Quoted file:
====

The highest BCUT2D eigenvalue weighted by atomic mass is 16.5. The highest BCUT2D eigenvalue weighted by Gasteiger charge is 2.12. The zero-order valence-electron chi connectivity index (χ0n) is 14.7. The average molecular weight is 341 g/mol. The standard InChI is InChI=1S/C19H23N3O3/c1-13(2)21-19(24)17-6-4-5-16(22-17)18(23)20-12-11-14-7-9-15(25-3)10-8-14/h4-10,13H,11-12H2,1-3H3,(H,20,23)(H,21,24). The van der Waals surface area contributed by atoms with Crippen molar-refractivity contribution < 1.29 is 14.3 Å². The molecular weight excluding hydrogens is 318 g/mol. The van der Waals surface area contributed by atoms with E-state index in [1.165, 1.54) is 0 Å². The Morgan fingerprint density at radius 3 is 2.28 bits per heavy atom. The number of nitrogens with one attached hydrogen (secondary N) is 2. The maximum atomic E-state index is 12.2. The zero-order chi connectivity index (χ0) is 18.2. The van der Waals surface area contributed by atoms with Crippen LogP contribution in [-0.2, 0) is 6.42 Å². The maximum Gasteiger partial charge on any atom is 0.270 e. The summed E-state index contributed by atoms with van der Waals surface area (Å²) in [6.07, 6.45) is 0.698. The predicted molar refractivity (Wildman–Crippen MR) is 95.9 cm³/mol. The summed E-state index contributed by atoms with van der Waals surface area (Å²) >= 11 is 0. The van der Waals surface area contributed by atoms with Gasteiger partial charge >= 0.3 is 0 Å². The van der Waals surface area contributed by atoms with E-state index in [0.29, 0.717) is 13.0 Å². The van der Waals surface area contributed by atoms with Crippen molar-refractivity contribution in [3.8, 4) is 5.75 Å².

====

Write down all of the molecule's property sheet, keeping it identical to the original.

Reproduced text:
The highest BCUT2D eigenvalue weighted by atomic mass is 16.5. The highest BCUT2D eigenvalue weighted by Gasteiger charge is 2.12. The zero-order valence-electron chi connectivity index (χ0n) is 14.7. The average molecular weight is 341 g/mol. The standard InChI is InChI=1S/C19H23N3O3/c1-13(2)21-19(24)17-6-4-5-16(22-17)18(23)20-12-11-14-7-9-15(25-3)10-8-14/h4-10,13H,11-12H2,1-3H3,(H,20,23)(H,21,24). The van der Waals surface area contributed by atoms with Crippen molar-refractivity contribution < 1.29 is 14.3 Å². The molecular weight excluding hydrogens is 318 g/mol. The van der Waals surface area contributed by atoms with E-state index in [1.165, 1.54) is 0 Å². The Morgan fingerprint density at radius 3 is 2.28 bits per heavy atom. The number of nitrogens with one attached hydrogen (secondary N) is 2. The maximum atomic E-state index is 12.2. The zero-order chi connectivity index (χ0) is 18.2. The van der Waals surface area contributed by atoms with Crippen LogP contribution in [-0.2, 0) is 6.42 Å². The maximum Gasteiger partial charge on any atom is 0.270 e. The summed E-state index contributed by atoms with van der Waals surface area (Å²) in [6.07, 6.45) is 0.698. The predicted molar refractivity (Wildman–Crippen MR) is 95.9 cm³/mol. The summed E-state index contributed by atoms with van der Waals surface area (Å²) >= 11 is 0. The van der Waals surface area contributed by atoms with Gasteiger partial charge >= 0.3 is 0 Å². The van der Waals surface area contributed by atoms with E-state index in [0.29, 0.717) is 13.0 Å². The van der Waals surface area contributed by atoms with Crippen molar-refractivity contribution in [3.8, 4) is 5.75 Å².